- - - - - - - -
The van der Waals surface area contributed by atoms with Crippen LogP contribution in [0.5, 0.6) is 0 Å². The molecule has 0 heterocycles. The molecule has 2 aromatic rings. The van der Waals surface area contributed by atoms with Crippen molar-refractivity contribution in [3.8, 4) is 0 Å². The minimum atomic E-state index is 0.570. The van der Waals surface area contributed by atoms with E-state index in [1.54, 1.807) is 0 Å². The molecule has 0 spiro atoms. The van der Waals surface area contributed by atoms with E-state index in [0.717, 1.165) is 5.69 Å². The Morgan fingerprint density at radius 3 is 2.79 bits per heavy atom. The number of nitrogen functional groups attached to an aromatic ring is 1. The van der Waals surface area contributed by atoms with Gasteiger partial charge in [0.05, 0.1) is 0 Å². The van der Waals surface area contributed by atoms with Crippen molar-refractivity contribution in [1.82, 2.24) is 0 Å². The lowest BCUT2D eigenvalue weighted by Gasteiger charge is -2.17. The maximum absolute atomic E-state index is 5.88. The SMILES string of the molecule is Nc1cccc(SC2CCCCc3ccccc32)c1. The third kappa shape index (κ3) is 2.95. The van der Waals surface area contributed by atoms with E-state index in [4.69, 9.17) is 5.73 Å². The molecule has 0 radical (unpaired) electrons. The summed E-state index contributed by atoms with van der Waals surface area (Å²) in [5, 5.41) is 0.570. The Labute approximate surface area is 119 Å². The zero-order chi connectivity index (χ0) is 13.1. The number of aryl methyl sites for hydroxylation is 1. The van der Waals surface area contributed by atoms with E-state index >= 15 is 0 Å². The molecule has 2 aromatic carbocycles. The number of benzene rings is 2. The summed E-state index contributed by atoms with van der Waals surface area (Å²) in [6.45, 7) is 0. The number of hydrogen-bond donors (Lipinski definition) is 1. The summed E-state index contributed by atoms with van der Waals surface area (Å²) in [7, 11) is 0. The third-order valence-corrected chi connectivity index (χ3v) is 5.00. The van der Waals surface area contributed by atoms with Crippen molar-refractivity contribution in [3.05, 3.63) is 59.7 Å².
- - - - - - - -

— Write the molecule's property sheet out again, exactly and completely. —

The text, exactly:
The van der Waals surface area contributed by atoms with Crippen LogP contribution in [0.5, 0.6) is 0 Å². The molecule has 0 heterocycles. The molecule has 2 aromatic rings. The van der Waals surface area contributed by atoms with Crippen molar-refractivity contribution in [3.8, 4) is 0 Å². The minimum atomic E-state index is 0.570. The van der Waals surface area contributed by atoms with E-state index in [1.54, 1.807) is 0 Å². The molecule has 0 spiro atoms. The van der Waals surface area contributed by atoms with E-state index in [0.717, 1.165) is 5.69 Å². The Morgan fingerprint density at radius 3 is 2.79 bits per heavy atom. The number of nitrogen functional groups attached to an aromatic ring is 1. The van der Waals surface area contributed by atoms with Gasteiger partial charge in [0.05, 0.1) is 0 Å². The van der Waals surface area contributed by atoms with Crippen molar-refractivity contribution in [1.82, 2.24) is 0 Å². The lowest BCUT2D eigenvalue weighted by Gasteiger charge is -2.17. The maximum absolute atomic E-state index is 5.88. The SMILES string of the molecule is Nc1cccc(SC2CCCCc3ccccc32)c1. The third kappa shape index (κ3) is 2.95. The van der Waals surface area contributed by atoms with E-state index in [4.69, 9.17) is 5.73 Å². The molecule has 0 radical (unpaired) electrons. The summed E-state index contributed by atoms with van der Waals surface area (Å²) in [5, 5.41) is 0.570. The Labute approximate surface area is 119 Å². The zero-order chi connectivity index (χ0) is 13.1. The number of aryl methyl sites for hydroxylation is 1. The van der Waals surface area contributed by atoms with E-state index >= 15 is 0 Å². The molecule has 2 aromatic carbocycles. The number of benzene rings is 2. The summed E-state index contributed by atoms with van der Waals surface area (Å²) in [6.45, 7) is 0. The number of hydrogen-bond donors (Lipinski definition) is 1. The summed E-state index contributed by atoms with van der Waals surface area (Å²) in [7, 11) is 0. The third-order valence-corrected chi connectivity index (χ3v) is 5.00. The van der Waals surface area contributed by atoms with Crippen molar-refractivity contribution in [3.05, 3.63) is 59.7 Å².